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Mountain dulcimers: shape and sound

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Cornflake 25 Jan 03 - 10:51 PM
catspaw49 25 Jan 03 - 11:00 PM
Arkie 26 Jan 03 - 01:06 AM
Charlie Baum 26 Jan 03 - 01:31 AM
JohnInKansas 26 Jan 03 - 02:56 AM
Cornflake 26 Jan 03 - 01:46 PM
catspaw49 26 Jan 03 - 02:06 PM
GUEST,leeneia 27 Jan 03 - 12:17 PM
Steve Parkes 27 Jan 03 - 12:30 PM
JohnInKansas 27 Jan 03 - 10:58 PM
Mark Cohen 28 Jan 03 - 02:49 AM
JohnInKansas 28 Jan 03 - 05:15 AM
Steve Parkes 28 Jan 03 - 06:57 AM
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Subject: Mountain dulcimers: shape and sound
From: Cornflake
Date: 25 Jan 03 - 10:51 PM

I have an hourglass model and was considering making a teardrop-shaped dulcimer. Somewhere I read that teardops are quieter, though, and I wouldn't want a quieter dulcimer. Does anyone know whether and how shape affects volume?


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Subject: RE: Mountain dulcimers: shape and sound
From: catspaw49
Date: 25 Jan 03 - 11:00 PM

Overall size and the volume within the soundbox have more to do with it as do the wood in the fretboard (the actual sounding board of a lap dulcimer) and then the wood in the box itself. Gauge and type of strings as well as string height....All of these have infinitely more to do with volume of sound than does the shape.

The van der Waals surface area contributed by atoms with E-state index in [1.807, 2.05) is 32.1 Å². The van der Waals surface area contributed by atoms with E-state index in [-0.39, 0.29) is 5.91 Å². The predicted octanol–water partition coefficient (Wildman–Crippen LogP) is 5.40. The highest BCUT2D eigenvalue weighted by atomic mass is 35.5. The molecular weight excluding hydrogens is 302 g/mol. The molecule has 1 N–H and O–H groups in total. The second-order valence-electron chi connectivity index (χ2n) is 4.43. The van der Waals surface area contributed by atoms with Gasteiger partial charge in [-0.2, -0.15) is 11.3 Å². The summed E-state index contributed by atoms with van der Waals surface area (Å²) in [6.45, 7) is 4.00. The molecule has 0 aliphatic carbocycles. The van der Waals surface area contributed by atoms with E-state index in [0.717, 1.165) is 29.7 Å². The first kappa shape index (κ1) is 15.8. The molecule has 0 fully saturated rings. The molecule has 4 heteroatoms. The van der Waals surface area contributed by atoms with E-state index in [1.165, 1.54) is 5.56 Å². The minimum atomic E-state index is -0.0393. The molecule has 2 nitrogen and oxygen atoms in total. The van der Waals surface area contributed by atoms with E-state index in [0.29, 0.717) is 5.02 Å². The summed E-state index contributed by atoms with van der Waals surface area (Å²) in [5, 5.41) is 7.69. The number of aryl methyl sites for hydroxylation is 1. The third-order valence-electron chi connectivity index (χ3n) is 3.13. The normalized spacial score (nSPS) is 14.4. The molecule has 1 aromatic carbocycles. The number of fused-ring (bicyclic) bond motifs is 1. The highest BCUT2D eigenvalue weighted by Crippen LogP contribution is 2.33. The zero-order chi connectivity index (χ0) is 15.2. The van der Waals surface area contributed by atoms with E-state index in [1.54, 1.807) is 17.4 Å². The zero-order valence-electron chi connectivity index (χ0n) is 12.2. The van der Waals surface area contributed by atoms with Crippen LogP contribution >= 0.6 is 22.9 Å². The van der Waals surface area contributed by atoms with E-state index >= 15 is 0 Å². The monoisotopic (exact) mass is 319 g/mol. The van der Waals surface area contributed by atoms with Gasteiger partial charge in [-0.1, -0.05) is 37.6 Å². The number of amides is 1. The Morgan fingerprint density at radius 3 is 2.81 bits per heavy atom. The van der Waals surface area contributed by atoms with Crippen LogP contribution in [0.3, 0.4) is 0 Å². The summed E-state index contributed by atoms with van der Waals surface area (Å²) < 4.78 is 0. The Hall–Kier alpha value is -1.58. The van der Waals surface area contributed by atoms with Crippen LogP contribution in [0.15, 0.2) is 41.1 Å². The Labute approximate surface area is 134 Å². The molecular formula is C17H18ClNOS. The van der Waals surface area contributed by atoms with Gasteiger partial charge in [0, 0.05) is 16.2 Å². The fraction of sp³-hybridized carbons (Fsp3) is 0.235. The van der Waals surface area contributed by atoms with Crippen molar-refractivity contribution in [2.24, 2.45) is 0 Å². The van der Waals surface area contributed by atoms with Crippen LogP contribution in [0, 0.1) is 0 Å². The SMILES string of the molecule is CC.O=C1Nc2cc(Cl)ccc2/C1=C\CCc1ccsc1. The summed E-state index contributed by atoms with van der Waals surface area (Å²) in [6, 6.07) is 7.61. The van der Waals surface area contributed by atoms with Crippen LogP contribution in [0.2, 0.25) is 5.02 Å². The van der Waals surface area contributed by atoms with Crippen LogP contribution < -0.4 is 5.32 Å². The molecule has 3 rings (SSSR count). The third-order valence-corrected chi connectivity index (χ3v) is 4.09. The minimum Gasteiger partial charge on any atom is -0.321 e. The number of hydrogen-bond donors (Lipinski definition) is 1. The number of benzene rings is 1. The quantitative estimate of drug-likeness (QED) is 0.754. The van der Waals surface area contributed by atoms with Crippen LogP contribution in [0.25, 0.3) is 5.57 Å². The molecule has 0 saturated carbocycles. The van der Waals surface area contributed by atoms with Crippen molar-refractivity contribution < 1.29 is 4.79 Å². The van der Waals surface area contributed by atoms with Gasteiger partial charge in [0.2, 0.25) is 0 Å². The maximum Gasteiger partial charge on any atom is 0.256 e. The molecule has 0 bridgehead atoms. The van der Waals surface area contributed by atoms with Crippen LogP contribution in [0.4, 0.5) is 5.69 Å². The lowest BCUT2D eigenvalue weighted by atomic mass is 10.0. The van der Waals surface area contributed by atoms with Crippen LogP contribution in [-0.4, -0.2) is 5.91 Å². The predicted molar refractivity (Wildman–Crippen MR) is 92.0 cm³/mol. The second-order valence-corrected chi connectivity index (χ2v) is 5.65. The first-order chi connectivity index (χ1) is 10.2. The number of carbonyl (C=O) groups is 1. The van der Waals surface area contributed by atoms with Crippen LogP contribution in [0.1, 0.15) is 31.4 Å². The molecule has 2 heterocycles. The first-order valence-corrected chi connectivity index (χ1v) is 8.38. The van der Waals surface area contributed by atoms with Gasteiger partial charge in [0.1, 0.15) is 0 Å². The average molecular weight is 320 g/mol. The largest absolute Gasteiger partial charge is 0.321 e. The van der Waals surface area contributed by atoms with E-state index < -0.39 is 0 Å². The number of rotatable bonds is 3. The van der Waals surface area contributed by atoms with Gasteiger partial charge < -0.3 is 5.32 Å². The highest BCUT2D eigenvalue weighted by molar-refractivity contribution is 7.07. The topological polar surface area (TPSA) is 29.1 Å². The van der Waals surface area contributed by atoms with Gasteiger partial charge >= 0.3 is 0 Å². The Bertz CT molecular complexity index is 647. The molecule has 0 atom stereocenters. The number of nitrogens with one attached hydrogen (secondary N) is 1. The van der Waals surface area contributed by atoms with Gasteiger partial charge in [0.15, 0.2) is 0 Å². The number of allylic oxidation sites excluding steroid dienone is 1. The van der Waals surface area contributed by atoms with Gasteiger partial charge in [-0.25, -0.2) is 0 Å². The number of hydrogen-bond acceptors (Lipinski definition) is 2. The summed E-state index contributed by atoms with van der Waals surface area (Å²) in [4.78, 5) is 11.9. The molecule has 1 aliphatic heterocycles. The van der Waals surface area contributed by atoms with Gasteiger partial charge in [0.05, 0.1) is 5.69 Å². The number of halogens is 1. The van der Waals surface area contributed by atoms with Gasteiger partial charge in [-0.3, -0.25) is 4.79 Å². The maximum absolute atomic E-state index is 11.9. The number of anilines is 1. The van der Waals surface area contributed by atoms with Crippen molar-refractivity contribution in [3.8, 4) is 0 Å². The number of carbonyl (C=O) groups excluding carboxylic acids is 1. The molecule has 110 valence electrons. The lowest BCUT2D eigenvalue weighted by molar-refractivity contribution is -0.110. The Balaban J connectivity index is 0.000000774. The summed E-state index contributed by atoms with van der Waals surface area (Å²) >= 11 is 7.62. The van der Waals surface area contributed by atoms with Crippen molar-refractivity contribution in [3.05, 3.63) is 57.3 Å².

Spaw


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Subject: RE: Mountain dulcimers: shape and sound
From: Arkie
Date: 26 Jan 03 - 01:06 AM

Because in many cases the soundbox of the teardrop dulcimer is smaller than that of the hourglass shaped instrument the teardrop may not be as loud in some cases but as Spaw has said there are many varibles in determining how loud a dulcimer will be or how it may actually sound. The difference in shape is one of the least considerations. The thickness of the wood used on the top and back is also a factor. If you want a teardrop shaped dulcimer go for it.


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Subject: RE: Mountain dulcimers: shape and sound
From: Charlie Baum
Date: 26 Jan 03 - 01:31 AM

I've read somewhere that teardrop dulcimers have a somewhat lower (bass) sound than hourglass dulcimers. The reasoning is that the long grains of the wood in the soundboard encourage lower pitched notes to sound louder, and there are more long grains in the teardrop shape than in the hourglass shape. If this is true, the difference is one of tone rather than one of volume. (Any experienced woodworkers/luthiers out there who can comment on this? I just found this when I built my one and only instrument--a teardrop-shaped dulcimer purchased as a kit from Here, Inc. through an old Prairie Home Companion catalogue. The hints in my assembly instructions also suggested that by having a small space between the soundboard and the bottom side of the dulcimer, the volume might be louder.)